Carnimeo got out of spaghetti westerns as the genre started slowing down in the early '70s. He dabbled in gialli (THE CASE OF THE BLOODY IRIS) and erotic dramas (the Edwige Fenech vehicle SECRETS OF A CALL GIRL) before directing several "Butch and Toby" buddy comedy actioners starring Paul Smith and "Michael Coby" (actually Italian actor Antonio Cantafora), who had a brief run in Italy as the second-string Bud Spencer and Terence Hill. 1975's CONVOY BUDDIES was released in the US in 1978 by Film Ventures, and Smith filed a lawsuit against the company when he and Cantafora were billed in the advertising as "Bob Spencer" and "Terrence Hall" in an effort to fool hopefully inattentive moviegoers into thinking it was the latest film from the popular TRINITY duo. Carnimeo made a few obscure sex comedies before directing EXTERMINATORS, but the now 82-year-old director has been inactive since 1988's RATMAN, which has attained minor cult status thanks to the presence of Nelson de la Rosa as a half-monkey/half-rat mutant running loose on a Caribbean island. De la Rosa would go on to play Marlon Brando's "Mini-Me"-inspiring sidekick in 1996's ill-fated THE ISLAND OF DR. MOREAU and those connections generated some belated interest in RATMAN years after it was made, and his involvement was enough to get it released on DVD in the UK with the tagline "He's the critter from the shitter." RATMAN sounds a lot more fun than it really is, and it seems to be the final chapter in Carnimeo's career.

EXTERMINATORS OF THE YEAR 3000 was a one-and-done venture into acting for Ohio-born Calvin Klein model Iannucci, unless you count a bit part in the 1982 comedy YOUNG DOCTORS IN LOVE. He looks the part, though he's dubbed by veteran voice artist Larry Dolgin. The towering Bilbao, also known to Eurotrash fans for his appearances as the Frankenstein monster in Jess Franco's 1972 double-shot of DRACULA, PRISONER OF FRANKENSTEIN and THE EROTIC RITES OF FRANKENSTEIN, makes an imposing villain with his very Wez-like look, though dubber Robert Sommer carries a lot of the weight, bellowing Ron Burgundy-isms like "By the beard of the prophet!" EXTERMINATORS was picked up by New Line Cinema and released in the US in January 1985, after which the Thorn/EMI VHS could be found in any video store in America.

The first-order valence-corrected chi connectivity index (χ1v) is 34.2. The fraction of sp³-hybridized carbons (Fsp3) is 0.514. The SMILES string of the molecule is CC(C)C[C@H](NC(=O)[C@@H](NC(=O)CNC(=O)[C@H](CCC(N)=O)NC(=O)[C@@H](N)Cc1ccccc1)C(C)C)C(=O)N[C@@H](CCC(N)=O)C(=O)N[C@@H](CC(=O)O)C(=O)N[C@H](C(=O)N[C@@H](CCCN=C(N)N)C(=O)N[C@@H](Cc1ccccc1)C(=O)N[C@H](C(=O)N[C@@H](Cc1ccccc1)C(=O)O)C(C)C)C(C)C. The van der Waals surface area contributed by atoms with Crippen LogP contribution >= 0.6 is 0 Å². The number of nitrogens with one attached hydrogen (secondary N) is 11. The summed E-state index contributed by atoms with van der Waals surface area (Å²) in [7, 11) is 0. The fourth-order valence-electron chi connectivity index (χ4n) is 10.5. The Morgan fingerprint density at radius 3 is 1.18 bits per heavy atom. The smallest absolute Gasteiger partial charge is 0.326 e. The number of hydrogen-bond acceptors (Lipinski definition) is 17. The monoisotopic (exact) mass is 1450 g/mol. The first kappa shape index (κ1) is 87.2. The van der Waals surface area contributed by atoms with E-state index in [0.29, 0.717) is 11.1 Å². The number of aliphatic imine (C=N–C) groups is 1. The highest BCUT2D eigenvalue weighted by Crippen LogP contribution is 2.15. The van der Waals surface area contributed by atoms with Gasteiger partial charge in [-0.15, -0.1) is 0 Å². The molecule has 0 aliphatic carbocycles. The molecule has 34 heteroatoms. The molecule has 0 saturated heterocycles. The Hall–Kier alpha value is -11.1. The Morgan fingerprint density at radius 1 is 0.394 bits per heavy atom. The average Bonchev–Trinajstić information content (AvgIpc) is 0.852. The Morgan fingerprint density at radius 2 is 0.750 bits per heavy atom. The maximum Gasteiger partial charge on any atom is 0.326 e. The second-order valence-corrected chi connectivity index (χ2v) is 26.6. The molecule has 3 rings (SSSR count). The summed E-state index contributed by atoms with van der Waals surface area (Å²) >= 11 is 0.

Unfortunately, Shout! Factory's otherwise fine edition of EXTERMINATORS OF THE YEAR 3000 features the 2010 Code Red commentary track with Iannucci and temperamental Code Red head Bill Olsen. True to form as the worst commentary figure in the biz, Olsen torpedoes it almost immediately by grumbling "I'm only putting this out to prove that it doesn't sell" before indulging in his usual unfunny schtick of intentionally mispronouncing names ("Anna Onion!" he says when he sees the name "Anna Onori") or taking shots at things like Detto Mariano's score and Cunningham's "big ass," and spending almost the entire track complaining about how much he dislikes the movie and how "boring" it is (less than five minutes in, Olsen gripes "No offense, Bob, but this needs more action"). At first, Iannucci seems eager to talk about EXTERMINATORS and has a good memory for the details of the shoot, but his sincerity quickly succumbs to Olsen's cynicism and he joins him in the mockery and the bitching ("Any last words?" Olsen asks at the end, to which Iannucci replies "Thank God it's over"). If you've ever experienced a Bill Olsen commentary track or witnessed his behavior online and on social media, where he claims nothing he releases sells and he frequently berates his customers, it's hard to tell if it's some kind of Andy Kaufman performance art or if he's genuinely mentally unstable. Olsen has released some fine product through Code Red and for that he should be commended, but reputable companies like Shout! and Scorpion (the latter run by Olsen's more even-tempered and socially adept brother Walter) continuing to showcase his tiresome antics on commentary tracks, ruining potentially serious discussions and good-natured reminiscing with his inane questions, pathetic jokes, and shitty attitude, is a practice that needs to stop.


  1. Ugh why didn't Shout! just contact Iannucci and get their own interview instead of recycling this commentary? Had no one there ever listened to it??

  2. And between this and Dolph Chiarino's antics on Shriek Show's first pressing of the 2019: AFTER THE FALL OF NEW YORK commentary (which they withdrew and reissued, sans commentary), you have to wonder why it's so difficult to do one of these things over an Italian post-nuke without turning into a total unfunny dick. I've never done a commentary, and I have no doubt it's harder work than it looks to do a really good one, but in addition to myself, I can name ten other Facebook friends off the top of my head who could've moderated an informative and entertaining chat with Iannucci over EXTERMINATORS (which is a goofy movie, but I legitimately like it) that Shout! could've used. And none of us would've exclaimed "Anna Onion!" at any point.